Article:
Energy, the Economy & the Environment


Transition
is about the creation of resilient communities. It's not about campaigning but designing. It's about putting in place systems that will help us to deal with the big changes that are on the way. Those changes will be in three main areas: energy, the economy and the environment.

Energy

will become more expensive and harder to obtain over the next few decades as global supply falls while demand grows.
 

Top Myths for Wind Energy  from renewableUK puts the case for wind turbines.

Johann Hari: Demanding cheaper oil is disastrous is a good summary of our quandary.

The Observer article on oil prices: Urgent steps needed to wean UK onto other energy sources, MPs say is worth reading.

 

The Price of oil graph


The global economy

is predicated on growth. Even without the banking sector siphoning money into the hands of the already wealthy, the economy at large will begin to experience systemic collapse as energy supplies dwindle. 
 

Inside Job (trailer only) traces the connections between government and financial institutions, as well as theoretically independent academics, showing how they combined to trigger excessive profit-taking and endanger the wider economy.

You might like to join the TTL Better Banking group - whose aim it is to localising money supply.

To learn more about the global economy, environment and our energy needs take a look at Chris Martenson's website...

It's well worth watching this half hour video of Richard Heinberg's recent talk in Totnes. It puts what we're doing in perspective.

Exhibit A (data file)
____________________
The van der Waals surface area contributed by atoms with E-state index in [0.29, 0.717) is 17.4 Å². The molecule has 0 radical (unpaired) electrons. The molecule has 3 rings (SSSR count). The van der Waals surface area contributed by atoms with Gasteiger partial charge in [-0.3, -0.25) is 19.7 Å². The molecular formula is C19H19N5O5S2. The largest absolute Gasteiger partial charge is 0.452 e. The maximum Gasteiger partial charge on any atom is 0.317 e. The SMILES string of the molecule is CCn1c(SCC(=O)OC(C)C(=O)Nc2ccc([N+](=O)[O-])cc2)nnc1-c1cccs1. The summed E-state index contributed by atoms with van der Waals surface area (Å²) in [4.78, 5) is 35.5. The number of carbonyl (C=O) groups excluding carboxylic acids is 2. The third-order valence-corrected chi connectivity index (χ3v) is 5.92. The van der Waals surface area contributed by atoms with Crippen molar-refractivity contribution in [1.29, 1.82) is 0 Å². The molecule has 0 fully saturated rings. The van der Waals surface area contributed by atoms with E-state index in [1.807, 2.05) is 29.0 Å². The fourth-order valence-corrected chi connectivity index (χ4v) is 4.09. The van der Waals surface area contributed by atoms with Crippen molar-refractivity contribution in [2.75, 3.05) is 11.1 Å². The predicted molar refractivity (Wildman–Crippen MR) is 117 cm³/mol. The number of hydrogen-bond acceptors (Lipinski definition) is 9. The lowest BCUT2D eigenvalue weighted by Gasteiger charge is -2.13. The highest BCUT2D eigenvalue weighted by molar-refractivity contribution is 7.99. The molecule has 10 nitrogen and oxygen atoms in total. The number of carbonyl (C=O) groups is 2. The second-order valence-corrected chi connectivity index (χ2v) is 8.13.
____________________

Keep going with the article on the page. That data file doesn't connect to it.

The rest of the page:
Environmentally

we are already seeing the impacts of global warming, and resource depletion as the products we depend on are used up. 

Avaaz.org is an international civic organization that promotes activism on issues such as climate change.  

Friends of the Earth are currently campaigning to Fix the Food Chain
 

 



The key to the solution of these massive problems is localisation. Food, water, energy, transport, money supply, waste management – everything essential to normal life. Not ‘localism’ – that is a political policy – but an informed course of action by groups within communities that can see what’s coming.

On the other pages of this site you’ll see what we have started to do here in Lewes. It's all fun and it's all community based. Some of it has attracted a lot of attention. But what’s more important is how well-designed and lasting it is - time will tell! But the benefits include reconnecting with and valuing each other and our precious environment, and we'd want to do that anyway.

Dirk Campbell